If money is a vote of confidence, via investments, then confidence is strong in the tech sector, and specifically for FinTechs. But there can be a sea change afoot that can mix things up a bit. The way it will go? Nobody knows, not really.
KPMG reports that investment in technology overall has touched a new high of as much as $8 billion in the second quarter of this year, and through the first half of the year, FinTech investments touched more than $14 billion from $12.2 billion over the same timeframe last year.
As noted in American Banker, the deal count came to 371 deals for the first half of the year, with a few triple-digit investment rounds. The shift has been one where banks are, of course, enlisting the aid of these smaller firms to broaden services and make them nimbler.
“Unlike the broader VC market, early-stage FinTech companies have continued to attract a solid flow of capital in the U.S., with the several top deals in Q2 going to seed or early stage companies,” stated a KPMG executive, Brian Hughes, U.S. national co-lead partner, venture capital practice. “At the same time, those able to attract later-stage funding likely reflects investor confidence in their ability to become market leaders, if they aren’t already.”
Amid a bit more granular detail, of course, banks ramped up their investment activity. As many as 20 “blank check” companies came into being in the latest half.
KPMG has also found that there have been 70 mergers within the FinTech space, which in turn was worth $3.4 billion as measured in the first quarter alone. The deal count was relatively smaller at 60 in the second quarter, but worth more at $5.8 billion.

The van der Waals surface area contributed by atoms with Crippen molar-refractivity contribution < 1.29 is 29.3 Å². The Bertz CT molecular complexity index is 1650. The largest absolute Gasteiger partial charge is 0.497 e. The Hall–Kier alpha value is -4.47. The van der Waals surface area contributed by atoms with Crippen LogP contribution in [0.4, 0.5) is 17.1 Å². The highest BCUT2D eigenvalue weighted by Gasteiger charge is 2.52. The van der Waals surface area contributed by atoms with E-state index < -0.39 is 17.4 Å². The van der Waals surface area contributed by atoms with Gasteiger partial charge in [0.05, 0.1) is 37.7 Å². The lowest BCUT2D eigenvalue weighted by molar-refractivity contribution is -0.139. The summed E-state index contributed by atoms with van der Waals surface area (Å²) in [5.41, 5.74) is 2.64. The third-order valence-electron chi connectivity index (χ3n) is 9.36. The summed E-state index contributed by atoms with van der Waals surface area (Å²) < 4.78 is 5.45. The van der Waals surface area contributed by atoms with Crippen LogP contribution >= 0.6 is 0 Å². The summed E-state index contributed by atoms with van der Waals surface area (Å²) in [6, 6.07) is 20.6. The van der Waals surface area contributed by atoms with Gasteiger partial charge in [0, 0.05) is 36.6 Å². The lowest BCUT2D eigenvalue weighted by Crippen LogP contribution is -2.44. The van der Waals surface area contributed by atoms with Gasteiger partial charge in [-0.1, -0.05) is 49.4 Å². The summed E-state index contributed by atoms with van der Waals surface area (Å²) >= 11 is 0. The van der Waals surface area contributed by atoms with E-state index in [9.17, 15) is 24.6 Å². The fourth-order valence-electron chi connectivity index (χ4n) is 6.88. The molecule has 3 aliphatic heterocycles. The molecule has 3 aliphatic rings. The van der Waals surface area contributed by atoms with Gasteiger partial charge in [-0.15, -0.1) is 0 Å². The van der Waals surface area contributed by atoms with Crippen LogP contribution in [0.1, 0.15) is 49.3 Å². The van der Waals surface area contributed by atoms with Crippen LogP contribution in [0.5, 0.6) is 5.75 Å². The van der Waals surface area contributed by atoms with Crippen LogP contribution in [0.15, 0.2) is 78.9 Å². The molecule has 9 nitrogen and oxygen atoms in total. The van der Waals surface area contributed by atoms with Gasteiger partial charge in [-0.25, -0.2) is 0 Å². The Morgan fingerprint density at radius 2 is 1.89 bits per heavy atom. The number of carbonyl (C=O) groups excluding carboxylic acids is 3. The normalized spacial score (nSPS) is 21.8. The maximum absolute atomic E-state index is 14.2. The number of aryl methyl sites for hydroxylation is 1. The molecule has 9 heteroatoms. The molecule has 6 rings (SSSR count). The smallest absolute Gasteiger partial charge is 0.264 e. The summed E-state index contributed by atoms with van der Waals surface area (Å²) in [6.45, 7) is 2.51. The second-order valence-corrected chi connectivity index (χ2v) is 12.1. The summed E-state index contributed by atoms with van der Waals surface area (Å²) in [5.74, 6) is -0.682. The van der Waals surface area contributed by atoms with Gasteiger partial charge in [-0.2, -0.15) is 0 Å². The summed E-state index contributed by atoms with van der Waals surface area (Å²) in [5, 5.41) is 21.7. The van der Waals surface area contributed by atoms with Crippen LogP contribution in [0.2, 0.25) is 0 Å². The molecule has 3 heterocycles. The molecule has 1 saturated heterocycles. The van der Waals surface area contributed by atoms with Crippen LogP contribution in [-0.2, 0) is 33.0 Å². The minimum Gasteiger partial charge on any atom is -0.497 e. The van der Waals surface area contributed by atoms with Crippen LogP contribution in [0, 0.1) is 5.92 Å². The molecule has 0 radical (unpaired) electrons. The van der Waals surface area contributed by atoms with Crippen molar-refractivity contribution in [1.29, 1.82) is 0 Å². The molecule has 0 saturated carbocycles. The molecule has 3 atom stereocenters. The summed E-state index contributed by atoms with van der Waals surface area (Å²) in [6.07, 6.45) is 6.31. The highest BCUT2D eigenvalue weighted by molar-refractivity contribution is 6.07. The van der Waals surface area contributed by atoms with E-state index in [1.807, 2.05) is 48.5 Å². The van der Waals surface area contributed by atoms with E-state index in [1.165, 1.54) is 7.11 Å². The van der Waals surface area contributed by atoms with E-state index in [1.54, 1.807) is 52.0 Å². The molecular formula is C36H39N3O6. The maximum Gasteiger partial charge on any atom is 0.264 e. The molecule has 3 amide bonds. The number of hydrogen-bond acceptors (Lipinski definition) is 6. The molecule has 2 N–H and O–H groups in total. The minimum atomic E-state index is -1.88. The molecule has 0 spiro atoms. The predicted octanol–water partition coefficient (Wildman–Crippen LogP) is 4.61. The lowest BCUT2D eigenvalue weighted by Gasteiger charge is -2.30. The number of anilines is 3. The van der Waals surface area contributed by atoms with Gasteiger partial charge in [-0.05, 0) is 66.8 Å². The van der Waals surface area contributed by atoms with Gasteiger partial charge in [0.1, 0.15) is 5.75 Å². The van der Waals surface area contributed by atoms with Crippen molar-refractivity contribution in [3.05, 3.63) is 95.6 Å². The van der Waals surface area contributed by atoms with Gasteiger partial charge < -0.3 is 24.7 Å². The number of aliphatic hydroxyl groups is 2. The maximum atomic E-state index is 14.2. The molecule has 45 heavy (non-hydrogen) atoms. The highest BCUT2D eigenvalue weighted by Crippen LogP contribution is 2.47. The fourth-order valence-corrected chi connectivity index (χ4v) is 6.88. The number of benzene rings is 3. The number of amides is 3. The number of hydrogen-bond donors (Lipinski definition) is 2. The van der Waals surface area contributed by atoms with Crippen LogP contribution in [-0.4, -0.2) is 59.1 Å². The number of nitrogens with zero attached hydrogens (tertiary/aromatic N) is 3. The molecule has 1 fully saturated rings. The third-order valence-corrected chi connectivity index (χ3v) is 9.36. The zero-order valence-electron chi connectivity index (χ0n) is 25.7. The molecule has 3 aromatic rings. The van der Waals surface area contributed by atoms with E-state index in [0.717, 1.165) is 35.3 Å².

And yet might all of these trends be unsettled in short order? The stage is being set for a whole new regulatory landscape for FinTech, as noted at the beginning of this month. The Office of the Comptroller of the Currency has said in the past week that it has invited FinTechs to seek national charters. That invitation comes after the Treasury Department has recommended that very same framework be out in place.
But that means some of the upstarts could operate without having to tie up with traditional financial firms. The Treasury has stated there should be national charters granted if the FinTechs do not in fact have a leg up, in a disadvantageous way, over “banks that have operated within the existing regulatory system for years.”
Beyond the larger picture of regulatory changes, and a so far sanguine investment picture, and in individual company news: In Ireland, eCurrency Mint Limited has brought its application programming interface (API) to the International Telecommunication Union’s Focus Group on Digital Currency including Digital Fiat Currency. That API, the company said in a release at the end of last week, will help boost standardization efforts for “integration with existing payments systems for interoperability.”
The firm noted in its release that the API is a synchronous exchange of messages over a secure connection that can let those disparate payment systems transact digital fiat currency.
Separately and also in evidence of new partnerships spanning borders, Europe’s Billion said last week that it has signed a letter of intent with financial technology provider FIS, which operates within banking software and payments processing. That combined effort will explore joint product development and sales opportunities for its corporate blockchain solutions. As stated by the pair in tandem with the announcement, Billon and FIS said they would also seek to explore potential collaboration on corporate and SME payments, as well as micropayments for digital and smartphone devices.